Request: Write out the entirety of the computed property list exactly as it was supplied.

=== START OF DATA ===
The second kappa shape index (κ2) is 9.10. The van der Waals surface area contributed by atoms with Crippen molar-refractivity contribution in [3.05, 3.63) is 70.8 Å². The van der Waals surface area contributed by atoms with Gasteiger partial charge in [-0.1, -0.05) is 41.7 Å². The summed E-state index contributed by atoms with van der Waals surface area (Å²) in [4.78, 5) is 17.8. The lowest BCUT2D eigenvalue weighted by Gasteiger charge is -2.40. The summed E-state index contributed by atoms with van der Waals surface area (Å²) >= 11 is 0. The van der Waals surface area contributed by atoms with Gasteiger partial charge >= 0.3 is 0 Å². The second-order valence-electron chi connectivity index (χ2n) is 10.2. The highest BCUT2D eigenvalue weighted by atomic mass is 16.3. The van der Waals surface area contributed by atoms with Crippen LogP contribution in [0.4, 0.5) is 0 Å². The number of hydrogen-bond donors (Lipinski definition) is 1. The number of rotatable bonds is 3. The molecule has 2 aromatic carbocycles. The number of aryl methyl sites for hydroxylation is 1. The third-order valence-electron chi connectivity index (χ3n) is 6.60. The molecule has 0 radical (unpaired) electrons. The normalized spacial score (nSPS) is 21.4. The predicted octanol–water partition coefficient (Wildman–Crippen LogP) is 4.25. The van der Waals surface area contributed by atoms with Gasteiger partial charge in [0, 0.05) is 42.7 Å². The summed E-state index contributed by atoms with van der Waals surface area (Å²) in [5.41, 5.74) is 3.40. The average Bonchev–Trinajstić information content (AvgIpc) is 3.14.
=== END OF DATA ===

The second kappa shape index (κ2) is 9.10. The van der Waals surface area contributed by atoms with Crippen molar-refractivity contribution in [3.05, 3.63) is 70.8 Å². The van der Waals surface area contributed by atoms with Gasteiger partial charge in [-0.1, -0.05) is 41.7 Å². The summed E-state index contributed by atoms with van der Waals surface area (Å²) in [4.78, 5) is 17.8. The lowest BCUT2D eigenvalue weighted by Gasteiger charge is -2.40. The summed E-state index contributed by atoms with van der Waals surface area (Å²) >= 11 is 0. The van der Waals surface area contributed by atoms with Gasteiger partial charge >= 0.3 is 0 Å². The second-order valence-electron chi connectivity index (χ2n) is 10.2. The highest BCUT2D eigenvalue weighted by atomic mass is 16.3. The van der Waals surface area contributed by atoms with Crippen LogP contribution in [0.4, 0.5) is 0 Å². The number of hydrogen-bond donors (Lipinski definition) is 1. The number of rotatable bonds is 3. The molecule has 2 aromatic carbocycles. The number of aryl methyl sites for hydroxylation is 1. The third-order valence-electron chi connectivity index (χ3n) is 6.60. The molecule has 0 radical (unpaired) electrons. The normalized spacial score (nSPS) is 21.4. The predicted octanol–water partition coefficient (Wildman–Crippen LogP) is 4.25. The van der Waals surface area contributed by atoms with Gasteiger partial charge in [0, 0.05) is 42.7 Å². The summed E-state index contributed by atoms with van der Waals surface area (Å²) in [5.41, 5.74) is 3.40. The average Bonchev–Trinajstić information content (AvgIpc) is 3.14.